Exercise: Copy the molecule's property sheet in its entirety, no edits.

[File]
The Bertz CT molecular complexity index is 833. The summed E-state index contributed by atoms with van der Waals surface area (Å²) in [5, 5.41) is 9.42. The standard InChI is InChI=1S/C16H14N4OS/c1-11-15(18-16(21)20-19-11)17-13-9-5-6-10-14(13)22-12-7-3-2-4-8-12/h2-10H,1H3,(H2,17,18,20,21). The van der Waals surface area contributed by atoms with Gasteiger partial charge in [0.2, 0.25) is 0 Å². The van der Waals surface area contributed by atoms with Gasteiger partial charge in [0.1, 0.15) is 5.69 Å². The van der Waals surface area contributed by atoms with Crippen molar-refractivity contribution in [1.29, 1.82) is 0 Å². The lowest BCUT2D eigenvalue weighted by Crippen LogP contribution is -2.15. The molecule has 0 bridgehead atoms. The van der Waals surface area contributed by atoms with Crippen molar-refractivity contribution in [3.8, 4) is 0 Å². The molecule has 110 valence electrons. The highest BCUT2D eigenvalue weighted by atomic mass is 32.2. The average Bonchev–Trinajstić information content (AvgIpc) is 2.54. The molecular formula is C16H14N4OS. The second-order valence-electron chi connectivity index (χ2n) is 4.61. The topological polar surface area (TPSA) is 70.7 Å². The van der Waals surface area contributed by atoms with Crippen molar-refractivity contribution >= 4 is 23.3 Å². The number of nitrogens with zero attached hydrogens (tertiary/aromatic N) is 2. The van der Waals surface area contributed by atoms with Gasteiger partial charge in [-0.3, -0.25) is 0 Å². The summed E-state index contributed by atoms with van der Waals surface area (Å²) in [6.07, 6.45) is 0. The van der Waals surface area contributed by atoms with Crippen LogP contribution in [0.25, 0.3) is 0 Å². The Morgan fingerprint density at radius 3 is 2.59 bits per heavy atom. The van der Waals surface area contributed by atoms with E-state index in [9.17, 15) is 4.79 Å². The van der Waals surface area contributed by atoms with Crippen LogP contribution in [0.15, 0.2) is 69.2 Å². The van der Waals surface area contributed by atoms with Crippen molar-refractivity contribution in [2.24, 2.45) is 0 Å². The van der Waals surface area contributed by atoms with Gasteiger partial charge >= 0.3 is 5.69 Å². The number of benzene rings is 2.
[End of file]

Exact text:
The Bertz CT molecular complexity index is 833. The summed E-state index contributed by atoms with van der Waals surface area (Å²) in [5, 5.41) is 9.42. The standard InChI is InChI=1S/C16H14N4OS/c1-11-15(18-16(21)20-19-11)17-13-9-5-6-10-14(13)22-12-7-3-2-4-8-12/h2-10H,1H3,(H2,17,18,20,21). The van der Waals surface area contributed by atoms with Gasteiger partial charge in [0.2, 0.25) is 0 Å². The van der Waals surface area contributed by atoms with Gasteiger partial charge in [0.1, 0.15) is 5.69 Å². The van der Waals surface area contributed by atoms with Crippen molar-refractivity contribution in [1.29, 1.82) is 0 Å². The lowest BCUT2D eigenvalue weighted by Crippen LogP contribution is -2.15. The molecule has 0 bridgehead atoms. The van der Waals surface area contributed by atoms with Crippen molar-refractivity contribution in [3.8, 4) is 0 Å². The molecule has 110 valence electrons. The highest BCUT2D eigenvalue weighted by atomic mass is 32.2. The average Bonchev–Trinajstić information content (AvgIpc) is 2.54. The molecular formula is C16H14N4OS. The second-order valence-electron chi connectivity index (χ2n) is 4.61. The topological polar surface area (TPSA) is 70.7 Å². The van der Waals surface area contributed by atoms with Crippen molar-refractivity contribution >= 4 is 23.3 Å². The number of nitrogens with zero attached hydrogens (tertiary/aromatic N) is 2. The van der Waals surface area contributed by atoms with Gasteiger partial charge in [-0.3, -0.25) is 0 Å². The summed E-state index contributed by atoms with van der Waals surface area (Å²) in [6.07, 6.45) is 0. The van der Waals surface area contributed by atoms with Crippen LogP contribution in [0.25, 0.3) is 0 Å². The Morgan fingerprint density at radius 3 is 2.59 bits per heavy atom. The van der Waals surface area contributed by atoms with E-state index in [9.17, 15) is 4.79 Å². The van der Waals surface area contributed by atoms with Crippen LogP contribution in [0.15, 0.2) is 69.2 Å². The van der Waals surface area contributed by atoms with Crippen molar-refractivity contribution in [2.24, 2.45) is 0 Å². The van der Waals surface area contributed by atoms with Gasteiger partial charge >= 0.3 is 5.69 Å². The number of benzene rings is 2.